Other options may be available.
In addition to rolling missed payments back into your mortgage for a specified period of time, lenders also have the ability to refinance your mortgage to pay out other debt (subject to qualification), restore your original amortization (which lowers your payment amount), hold a payment (during a temporary suspension of income), or offer you a reduced payment for a specific time. We recommend that you contact your mortgage professional to review these other options. Note: Interest-only payments are usually not available under these programs.
Rental property investors may also be eligible.
Property investors with tenants who have stopped making their rent payments will also be considered, however they will be assessed by the same rigorous standards as noted in # 3 above. Note: Some provincial governments have introduced tenant relief programs. Rental-property owners can also encourage their tenants who have been adversely impacted by COVID-19 to apply for these programs if available.
Please remember that these are challenging times for not only customers but for the lenders themselves. They are all working extremely hard to try to provide all their customers with first class service and to help those borrowers who are being adversely impacted by COVID-19. It may take you a significant amount of time to reach a customer service representative at your particular lender, so when you do finally get a live person on the other end of the phone, remember that they are doing their best in difficult times and treat them with the respect they deserve.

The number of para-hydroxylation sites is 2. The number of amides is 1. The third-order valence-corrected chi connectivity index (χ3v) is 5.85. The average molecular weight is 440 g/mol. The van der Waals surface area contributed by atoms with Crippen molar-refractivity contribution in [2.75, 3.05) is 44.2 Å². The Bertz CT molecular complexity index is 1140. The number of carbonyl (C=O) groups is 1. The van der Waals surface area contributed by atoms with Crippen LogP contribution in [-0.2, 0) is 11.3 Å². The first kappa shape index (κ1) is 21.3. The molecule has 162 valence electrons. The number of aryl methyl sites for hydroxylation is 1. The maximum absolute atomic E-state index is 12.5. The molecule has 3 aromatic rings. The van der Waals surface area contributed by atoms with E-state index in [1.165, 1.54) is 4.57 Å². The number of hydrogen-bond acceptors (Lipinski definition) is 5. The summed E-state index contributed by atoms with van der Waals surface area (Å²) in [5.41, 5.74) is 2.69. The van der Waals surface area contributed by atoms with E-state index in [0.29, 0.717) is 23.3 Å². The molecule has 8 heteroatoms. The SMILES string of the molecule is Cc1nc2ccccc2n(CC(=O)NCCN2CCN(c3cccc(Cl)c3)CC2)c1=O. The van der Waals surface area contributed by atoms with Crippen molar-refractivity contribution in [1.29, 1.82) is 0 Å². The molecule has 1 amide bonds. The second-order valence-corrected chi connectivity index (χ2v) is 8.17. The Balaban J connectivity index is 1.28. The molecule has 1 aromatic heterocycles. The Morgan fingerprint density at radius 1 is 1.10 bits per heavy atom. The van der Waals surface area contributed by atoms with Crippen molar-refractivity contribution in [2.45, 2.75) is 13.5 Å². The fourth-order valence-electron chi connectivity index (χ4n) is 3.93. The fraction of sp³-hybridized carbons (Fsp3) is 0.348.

Bank of Canada maintains policy rate, continues forward guidance and current pace of quantitative easing
The Bank of Canada on September 8th held its target for the overnight rate at the effective lower bound of percent, with the Bank Rate at percent and the deposit rate at percent. The Bank is maintaining its extraordinary forward guidance on the path for the overnight rate. This is reinforced and supplemented by the Banks quantitative easing (QE) program, which is being maintained at a target pace of $2 billion per week.